Lynn released her first Decca single, "Success," in 1962, and it went straight to Number 6, beginning a string of Top 10 singles that would run through the rest of the decade and throughout the next. She was a hard honky-tonk singer for the first half of the '60s and rarely strayed from the genre. Between this time, Lynn soon began to regularly hit the Top 10 after 1964 with "Before I'm Over You", which peaked at #4, followed by "Wine, Women, and Song", which peaked at #3. In late 1964, Lynn also recorded a duet album with Lynn's idol and Country performer, Ernest Tubb. Their lead single, "Mr. and Mrs. Used to Be" peaked within the Top 15. Together, the pair recorded two more albums, "Singin' Again" (1967) and If we Put Our Heads Together (1969). In 1965, Lynn's solo career continued with three major hits that year, "Happy Birthday", "Blue Kentucky Girl" (later recorded and made a Top 10 hit in the 70s by Emmylou Harris), and "The Home You're Tearing Down". Lynn's label issued two albums that year, Songs from My Heart and Blue Kentucky Girl. While most of these songs were Top 10 Country hits, none of them reached #1.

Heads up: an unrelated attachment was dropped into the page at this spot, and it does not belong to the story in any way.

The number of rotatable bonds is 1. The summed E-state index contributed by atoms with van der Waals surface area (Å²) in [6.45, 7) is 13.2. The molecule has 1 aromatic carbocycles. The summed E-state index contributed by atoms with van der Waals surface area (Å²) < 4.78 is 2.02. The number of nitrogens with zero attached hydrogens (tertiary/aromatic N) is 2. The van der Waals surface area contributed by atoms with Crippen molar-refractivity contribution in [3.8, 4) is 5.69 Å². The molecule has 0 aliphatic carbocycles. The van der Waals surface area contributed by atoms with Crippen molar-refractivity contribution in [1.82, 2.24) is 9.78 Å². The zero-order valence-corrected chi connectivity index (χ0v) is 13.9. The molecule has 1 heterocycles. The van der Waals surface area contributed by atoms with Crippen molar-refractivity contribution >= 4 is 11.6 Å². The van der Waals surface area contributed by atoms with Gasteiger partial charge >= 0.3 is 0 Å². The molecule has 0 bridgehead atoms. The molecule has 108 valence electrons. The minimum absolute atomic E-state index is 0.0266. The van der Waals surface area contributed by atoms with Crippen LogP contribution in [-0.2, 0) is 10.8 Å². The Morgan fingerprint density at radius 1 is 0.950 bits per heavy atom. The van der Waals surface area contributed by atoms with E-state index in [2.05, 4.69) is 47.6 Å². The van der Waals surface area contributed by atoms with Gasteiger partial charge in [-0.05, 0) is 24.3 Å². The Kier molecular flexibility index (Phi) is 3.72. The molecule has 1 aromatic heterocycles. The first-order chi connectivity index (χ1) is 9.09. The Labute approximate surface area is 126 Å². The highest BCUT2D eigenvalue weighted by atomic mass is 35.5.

Her first self-penned song to crack the Top Ten, 1966’s “Dear Uncle Sam." "Dear Uncle Sam” was among the very first recordings to recount the human costs of the Vietnam War. In the latter half of the decade, although she still worked within the confines of honky tonk, her sound became more personal, varied, and ambitious, particularly lyrically. Beginning with 1966's Number 2 hit "You Ain't Woman Enough," Lynn began writing songs with a feminist viewpoint, which was unheard of in country music.